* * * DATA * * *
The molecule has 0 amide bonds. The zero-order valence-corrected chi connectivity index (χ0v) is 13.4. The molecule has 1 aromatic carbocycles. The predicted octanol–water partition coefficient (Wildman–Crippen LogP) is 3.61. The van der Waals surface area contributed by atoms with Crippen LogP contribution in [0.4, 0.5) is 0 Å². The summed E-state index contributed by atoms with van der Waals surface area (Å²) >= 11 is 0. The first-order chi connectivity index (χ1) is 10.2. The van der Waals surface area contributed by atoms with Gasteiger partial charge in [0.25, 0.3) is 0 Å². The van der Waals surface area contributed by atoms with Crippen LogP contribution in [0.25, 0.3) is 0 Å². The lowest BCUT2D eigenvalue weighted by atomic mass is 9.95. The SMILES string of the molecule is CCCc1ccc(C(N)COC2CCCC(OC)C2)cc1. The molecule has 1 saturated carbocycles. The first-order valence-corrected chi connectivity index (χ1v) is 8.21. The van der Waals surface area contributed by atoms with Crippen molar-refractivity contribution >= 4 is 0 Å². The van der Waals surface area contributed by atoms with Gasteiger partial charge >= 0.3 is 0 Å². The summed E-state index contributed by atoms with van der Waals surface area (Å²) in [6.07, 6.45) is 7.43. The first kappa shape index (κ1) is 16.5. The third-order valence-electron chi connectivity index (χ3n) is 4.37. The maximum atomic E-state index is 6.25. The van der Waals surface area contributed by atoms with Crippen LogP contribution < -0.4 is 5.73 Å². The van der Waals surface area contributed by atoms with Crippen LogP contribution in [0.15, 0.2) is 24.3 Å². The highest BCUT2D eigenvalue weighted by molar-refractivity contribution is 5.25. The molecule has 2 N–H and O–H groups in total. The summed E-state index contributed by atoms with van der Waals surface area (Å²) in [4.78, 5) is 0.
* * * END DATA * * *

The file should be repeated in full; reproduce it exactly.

The molecule has 0 amide bonds. The zero-order valence-corrected chi connectivity index (χ0v) is 13.4. The molecule has 1 aromatic carbocycles. The predicted octanol–water partition coefficient (Wildman–Crippen LogP) is 3.61. The van der Waals surface area contributed by atoms with Crippen LogP contribution in [0.4, 0.5) is 0 Å². The summed E-state index contributed by atoms with van der Waals surface area (Å²) >= 11 is 0. The first-order chi connectivity index (χ1) is 10.2. The van der Waals surface area contributed by atoms with Gasteiger partial charge in [0.25, 0.3) is 0 Å². The van der Waals surface area contributed by atoms with Crippen LogP contribution in [0.25, 0.3) is 0 Å². The lowest BCUT2D eigenvalue weighted by atomic mass is 9.95. The SMILES string of the molecule is CCCc1ccc(C(N)COC2CCCC(OC)C2)cc1. The molecule has 1 saturated carbocycles. The first-order valence-corrected chi connectivity index (χ1v) is 8.21. The van der Waals surface area contributed by atoms with Crippen molar-refractivity contribution >= 4 is 0 Å². The van der Waals surface area contributed by atoms with Gasteiger partial charge >= 0.3 is 0 Å². The summed E-state index contributed by atoms with van der Waals surface area (Å²) in [6.07, 6.45) is 7.43. The first kappa shape index (κ1) is 16.5. The third-order valence-electron chi connectivity index (χ3n) is 4.37. The maximum atomic E-state index is 6.25. The van der Waals surface area contributed by atoms with Crippen LogP contribution < -0.4 is 5.73 Å². The van der Waals surface area contributed by atoms with Crippen LogP contribution in [0.15, 0.2) is 24.3 Å². The highest BCUT2D eigenvalue weighted by molar-refractivity contribution is 5.25. The molecule has 2 N–H and O–H groups in total. The summed E-state index contributed by atoms with van der Waals surface area (Å²) in [4.78, 5) is 0.